The San Juan Daily Star
Nontraditional runners are finding their stride online
By Jennie Coughlin
New York is a diverse city, but when María Solis Belizaire started running in 2016, she didn’t see that reflected in the running community there.
“I would do these long runs or would go to these events, and I wouldn’t find anybody who looked like me,” she said.
She began to ask around, looking for a Latino running community. She figured there had to be one in a city with a large Latino population. No luck. So she sat down one day to search online for such a group.
“The only thing that popped up was GoDaddy trying to sell me the website,” Solis said.
So in 2016, she started Latinos Run, and later Latinas Run, so she could help other Latino runners connect with one another.
“The reality is, there’s no visibility of people in our community,” she said, later adding that the climate has shifted since she started the groups, although there was still room to increase the diversity and accessibility of the running community.
The organizers of many of the running groups that were established to welcome people of various races, ethnicities, life stages or speeds often share a similar story: They showed up, didn’t see anybody who looked or ran like they did and wanted to change that.
Michael Stinson is now the chief operating officer for Black Men Run, but in 2013, when he was new to running, he also turned to the internet to search, “Do Black men run?” Two months earlier, Jason Russell and Edward Walton founded Black Men Run, and Stinson said he joined as quickly as possible. He described his experience before finding the group as “that frustration of feeling like you’re on an island by yourself.”
“You walk into a situation,” Stinson said of showing up at races or events when he started running. “There’s nobody who looks like you. There’s comments, and there’s stares, and people make snide comments under their breath. You think, ‘OK, maybe I don’t belong here.’ But I knew that’s where I wanted to be.”
Many of these running clubs have local chapters around the United States, but they also maintain a social media presence that allows people to connect with them from anywhere.
When Nicki Conroy started running in 2007, she tried out the local groups around Binghamton, New York, but they weren’t geared toward runners at her pace or with her challenges as a single mother of six. So she ran alone. But as she trained for her first marathon in 2010, she started looking for resources and found the Another Mother Runner online community.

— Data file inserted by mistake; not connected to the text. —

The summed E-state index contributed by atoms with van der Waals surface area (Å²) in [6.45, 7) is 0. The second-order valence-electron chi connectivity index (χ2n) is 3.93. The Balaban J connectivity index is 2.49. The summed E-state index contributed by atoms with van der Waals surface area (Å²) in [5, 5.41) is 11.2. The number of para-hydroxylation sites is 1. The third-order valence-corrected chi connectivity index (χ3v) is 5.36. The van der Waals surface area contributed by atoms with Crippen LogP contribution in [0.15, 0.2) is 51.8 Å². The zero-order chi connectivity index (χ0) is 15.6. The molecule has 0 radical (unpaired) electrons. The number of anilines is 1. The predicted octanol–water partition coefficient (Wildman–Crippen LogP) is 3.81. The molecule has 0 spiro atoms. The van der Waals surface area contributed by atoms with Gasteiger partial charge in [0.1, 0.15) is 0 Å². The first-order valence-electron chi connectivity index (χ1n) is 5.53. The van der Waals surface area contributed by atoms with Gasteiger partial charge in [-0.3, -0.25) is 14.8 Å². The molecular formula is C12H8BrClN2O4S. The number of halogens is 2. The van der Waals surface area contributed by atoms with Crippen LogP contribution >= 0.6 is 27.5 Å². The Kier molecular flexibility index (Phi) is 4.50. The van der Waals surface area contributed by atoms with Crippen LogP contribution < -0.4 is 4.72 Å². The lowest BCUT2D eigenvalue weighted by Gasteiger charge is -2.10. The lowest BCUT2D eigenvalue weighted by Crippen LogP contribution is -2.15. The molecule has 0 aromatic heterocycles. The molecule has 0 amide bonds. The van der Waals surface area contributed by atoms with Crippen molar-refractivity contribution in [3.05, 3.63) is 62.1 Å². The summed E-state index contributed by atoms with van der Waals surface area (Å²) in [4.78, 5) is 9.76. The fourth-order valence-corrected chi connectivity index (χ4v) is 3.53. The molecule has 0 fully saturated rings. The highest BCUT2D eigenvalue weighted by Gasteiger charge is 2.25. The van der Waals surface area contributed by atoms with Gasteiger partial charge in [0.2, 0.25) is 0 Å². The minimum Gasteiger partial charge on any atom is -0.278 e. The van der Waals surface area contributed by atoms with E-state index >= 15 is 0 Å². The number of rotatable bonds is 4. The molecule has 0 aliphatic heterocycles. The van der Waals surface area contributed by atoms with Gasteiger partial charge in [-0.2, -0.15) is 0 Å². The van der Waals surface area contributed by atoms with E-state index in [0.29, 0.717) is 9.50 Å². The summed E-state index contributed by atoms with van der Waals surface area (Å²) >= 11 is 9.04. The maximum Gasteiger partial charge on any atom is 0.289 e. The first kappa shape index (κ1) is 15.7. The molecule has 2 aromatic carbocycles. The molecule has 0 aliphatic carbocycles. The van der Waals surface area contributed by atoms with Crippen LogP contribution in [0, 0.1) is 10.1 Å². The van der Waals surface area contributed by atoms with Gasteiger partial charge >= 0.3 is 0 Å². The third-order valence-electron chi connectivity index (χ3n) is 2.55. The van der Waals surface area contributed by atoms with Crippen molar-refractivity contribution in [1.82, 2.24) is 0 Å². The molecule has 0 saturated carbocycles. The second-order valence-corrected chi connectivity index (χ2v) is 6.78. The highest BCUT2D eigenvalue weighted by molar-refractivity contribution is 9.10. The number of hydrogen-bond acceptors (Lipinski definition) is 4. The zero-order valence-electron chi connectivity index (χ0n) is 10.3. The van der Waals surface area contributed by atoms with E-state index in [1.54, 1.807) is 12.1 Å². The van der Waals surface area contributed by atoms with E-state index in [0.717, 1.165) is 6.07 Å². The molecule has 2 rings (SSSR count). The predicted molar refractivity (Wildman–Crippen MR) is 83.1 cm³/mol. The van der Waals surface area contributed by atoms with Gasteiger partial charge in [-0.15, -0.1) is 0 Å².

“It was nice to have something to fall back on where there was somebody who didn’t think I had to be running that nine-minute mile,” Conroy said.
Conroy knew local runners who were mothers, but they were all married, and their spouses could get the children up in the morning while the women squeezed in early runs. Conroy had to make sure her children got up and out herself. Another Mother Runner gave her a community in which she found runners she could relate to.
“I think we all look for support in different ways, but the local group that may be out there, they may not be the people for you,” Conroy said.
Lara Wines lives in Watertown, New York, but she follows the Black Girls Run chapter in Albany, about 170 miles away, because her daughter lives in the area. If Wines is visiting or if the Albany chapter plans a virtual run, she can join in.
“When you’re not a traditional athlete, it feels intimidating, so when you find these people online, that lets you know you’re perfectly fine wherever you are,” Wines said. “That lets you know you can do it.”
Wines participates in several running groups, dipping in and out depending on what she needs. Most recently, as she returns from an injury, she has been active in a group that focuses on run-walk intervals.
“I started doing these intervals, posting in the group, and here I am, back doing daily runs again,” she said.
Martinus Evans, who started the Slow AF Run Club in 2018 to provide a virtual space for slower and heavier runners, said the variety of affinity organizations that people could join was good for the sport.
“By having these communities, all these communities, we’re just becoming a conduit for more individuals to get into running, which is always a good thing,” he said.
Black Men Run is Stinson’s main affiliation, but he is also a big fan of Evans and what he has contributed to the running community by showing a different face for recreational running from a fast, slim, white man.
“You’re valid as a runner and an athlete even if you don’t look like that,” Stinson said.
Wines said that when she ran with groups organized around race or ethnicity, she found that they were also welcoming of all sizes and paces.
“People that aren’t in the majority, they know what it’s like,” she said.